The video essay is not a brand new art form and it wasn’t created from scratch by YouTube’s algorithmic interest in long-form video that increases “watch time.” People have been constructing commentaries on popular culture and on “important works of art” since there was culture popular enough to be commented upon by others. And yet, the video essay as it exists today has grown into a community of thinkers and writers who have transformed the consumption of media into an urgent and participatory act.
As one Wellesley College film studies course puts it, the Video Essay is the result of the following process:
- The student watches an audio-visual artifact, a film;
- [Or book, piece of news media, poem, painting, etc.]
- She then reads [more] about it, discusses it with her peers and the professor in class [or people online]; and this ‘translates’ the experience of film watching into a verbal register;
- [i.e., speaking her own opinions to others about the work]
- In the wake of her readings and discussions, the student then writes a script of sorts where she envisions arguing AUDIOVISUALLY the points she would argue in a conventional paper. This in turn forces her to to foresee how to couch verbal arguments within an audio-visual format;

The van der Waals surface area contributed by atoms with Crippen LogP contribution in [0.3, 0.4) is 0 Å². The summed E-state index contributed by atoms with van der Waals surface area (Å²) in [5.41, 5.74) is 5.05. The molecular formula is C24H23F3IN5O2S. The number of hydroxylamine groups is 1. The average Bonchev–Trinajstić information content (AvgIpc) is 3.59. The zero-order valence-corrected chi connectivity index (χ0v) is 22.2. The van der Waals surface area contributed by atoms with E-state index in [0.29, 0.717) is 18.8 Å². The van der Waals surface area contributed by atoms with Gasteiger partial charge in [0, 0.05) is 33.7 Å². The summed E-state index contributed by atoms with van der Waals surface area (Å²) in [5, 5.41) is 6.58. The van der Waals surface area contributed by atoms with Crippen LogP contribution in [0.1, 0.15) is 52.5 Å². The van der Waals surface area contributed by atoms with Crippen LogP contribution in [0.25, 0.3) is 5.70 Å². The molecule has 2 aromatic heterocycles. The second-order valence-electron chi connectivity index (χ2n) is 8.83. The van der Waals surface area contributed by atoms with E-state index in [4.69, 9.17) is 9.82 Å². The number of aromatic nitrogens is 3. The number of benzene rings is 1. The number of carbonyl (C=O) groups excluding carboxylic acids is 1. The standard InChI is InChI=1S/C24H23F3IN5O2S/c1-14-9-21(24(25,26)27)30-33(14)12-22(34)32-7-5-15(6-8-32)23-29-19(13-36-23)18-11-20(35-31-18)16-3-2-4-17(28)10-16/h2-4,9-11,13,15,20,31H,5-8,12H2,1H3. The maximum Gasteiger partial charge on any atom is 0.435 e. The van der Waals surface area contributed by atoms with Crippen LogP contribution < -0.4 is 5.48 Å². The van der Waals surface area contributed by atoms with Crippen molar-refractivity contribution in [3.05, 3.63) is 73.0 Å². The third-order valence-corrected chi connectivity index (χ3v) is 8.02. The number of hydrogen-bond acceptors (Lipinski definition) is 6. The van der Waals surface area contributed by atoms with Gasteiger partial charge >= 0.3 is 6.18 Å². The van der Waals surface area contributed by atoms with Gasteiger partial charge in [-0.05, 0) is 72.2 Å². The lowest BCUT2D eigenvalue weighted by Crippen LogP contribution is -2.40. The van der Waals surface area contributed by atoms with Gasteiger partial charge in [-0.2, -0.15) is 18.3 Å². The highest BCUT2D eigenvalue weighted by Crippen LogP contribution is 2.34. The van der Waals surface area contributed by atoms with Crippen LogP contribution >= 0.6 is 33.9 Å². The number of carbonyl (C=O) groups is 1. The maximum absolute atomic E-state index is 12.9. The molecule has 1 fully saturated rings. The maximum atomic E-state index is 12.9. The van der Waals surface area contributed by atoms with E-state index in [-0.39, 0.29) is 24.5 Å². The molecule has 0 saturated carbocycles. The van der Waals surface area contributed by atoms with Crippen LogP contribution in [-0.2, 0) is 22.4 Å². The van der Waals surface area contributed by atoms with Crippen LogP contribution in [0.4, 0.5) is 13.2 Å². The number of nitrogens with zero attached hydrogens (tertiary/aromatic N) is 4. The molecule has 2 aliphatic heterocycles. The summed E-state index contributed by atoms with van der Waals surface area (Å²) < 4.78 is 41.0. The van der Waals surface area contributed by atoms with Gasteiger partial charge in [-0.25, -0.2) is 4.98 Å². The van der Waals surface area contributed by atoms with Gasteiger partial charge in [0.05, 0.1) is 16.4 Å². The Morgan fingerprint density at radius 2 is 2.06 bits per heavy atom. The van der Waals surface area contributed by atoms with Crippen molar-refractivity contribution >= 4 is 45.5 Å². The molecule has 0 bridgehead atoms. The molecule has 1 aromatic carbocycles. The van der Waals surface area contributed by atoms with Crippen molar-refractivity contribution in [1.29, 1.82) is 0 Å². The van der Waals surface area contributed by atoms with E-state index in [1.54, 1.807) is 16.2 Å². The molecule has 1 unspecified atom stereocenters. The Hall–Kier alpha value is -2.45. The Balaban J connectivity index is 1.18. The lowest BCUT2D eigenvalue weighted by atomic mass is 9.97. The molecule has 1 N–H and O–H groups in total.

- [It is the audio and visual elements that do a great deal of the persuasion and therefore, it isn’t just coming up with the argument, but rather coming up with the plan for how the argument will be laid out visually to achieve the greatest impact.]
- The student then selects the images she needs to substantiate her argument and transfers them into an editing application
- [These visual elements can be direct references of the work itself or entirely new visuals and audio elements that help to prove her point or further make meaning for her audience.]
- A dialogical process of a peculiar kind then must take place, namely the process of going back and forth between the written script with its logically formulated ideas and its ideal translation into another ‘idiom,’ that of audio-visuality. Words and ideas must somehow be transmuted into images and sounds, inter-titles and voice-overs, musical soundtracks and split-screens for comparison purposes. It is an INTERMEDIAL exercise that forces the student’s mind to shuttle back and forth between two forms of communication, two forms of thinking, thus proving that the moving image is a form-that-thinks.